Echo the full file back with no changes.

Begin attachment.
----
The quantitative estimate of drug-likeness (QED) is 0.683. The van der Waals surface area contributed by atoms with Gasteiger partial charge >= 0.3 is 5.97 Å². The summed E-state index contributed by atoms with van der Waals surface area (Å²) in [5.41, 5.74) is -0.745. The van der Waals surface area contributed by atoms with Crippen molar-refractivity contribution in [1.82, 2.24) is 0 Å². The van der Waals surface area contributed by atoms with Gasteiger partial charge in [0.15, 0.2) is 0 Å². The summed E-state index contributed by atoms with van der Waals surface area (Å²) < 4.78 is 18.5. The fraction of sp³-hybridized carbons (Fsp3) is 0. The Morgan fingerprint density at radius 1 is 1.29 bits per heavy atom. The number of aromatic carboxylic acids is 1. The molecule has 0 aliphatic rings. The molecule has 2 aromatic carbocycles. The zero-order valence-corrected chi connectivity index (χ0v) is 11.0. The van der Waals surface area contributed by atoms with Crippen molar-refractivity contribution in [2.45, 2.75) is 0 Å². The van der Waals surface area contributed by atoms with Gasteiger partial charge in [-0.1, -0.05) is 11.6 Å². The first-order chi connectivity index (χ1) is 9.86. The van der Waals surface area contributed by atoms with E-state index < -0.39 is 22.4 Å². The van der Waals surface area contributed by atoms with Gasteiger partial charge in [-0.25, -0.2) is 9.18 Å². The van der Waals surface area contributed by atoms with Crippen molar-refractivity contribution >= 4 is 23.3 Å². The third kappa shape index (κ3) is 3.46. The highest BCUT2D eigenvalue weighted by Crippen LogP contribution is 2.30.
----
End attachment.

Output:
The quantitative estimate of drug-likeness (QED) is 0.683. The van der Waals surface area contributed by atoms with Gasteiger partial charge >= 0.3 is 5.97 Å². The summed E-state index contributed by atoms with van der Waals surface area (Å²) in [5.41, 5.74) is -0.745. The van der Waals surface area contributed by atoms with Crippen molar-refractivity contribution in [1.82, 2.24) is 0 Å². The van der Waals surface area contributed by atoms with Gasteiger partial charge in [0.15, 0.2) is 0 Å². The summed E-state index contributed by atoms with van der Waals surface area (Å²) < 4.78 is 18.5. The fraction of sp³-hybridized carbons (Fsp3) is 0. The Morgan fingerprint density at radius 1 is 1.29 bits per heavy atom. The number of aromatic carboxylic acids is 1. The molecule has 0 aliphatic rings. The molecule has 2 aromatic carbocycles. The zero-order valence-corrected chi connectivity index (χ0v) is 11.0. The van der Waals surface area contributed by atoms with Crippen molar-refractivity contribution in [2.45, 2.75) is 0 Å². The van der Waals surface area contributed by atoms with Gasteiger partial charge in [-0.1, -0.05) is 11.6 Å². The first-order chi connectivity index (χ1) is 9.86. The van der Waals surface area contributed by atoms with E-state index < -0.39 is 22.4 Å². The van der Waals surface area contributed by atoms with Gasteiger partial charge in [-0.25, -0.2) is 9.18 Å². The van der Waals surface area contributed by atoms with Crippen molar-refractivity contribution >= 4 is 23.3 Å². The third kappa shape index (κ3) is 3.46. The highest BCUT2D eigenvalue weighted by Crippen LogP contribution is 2.30.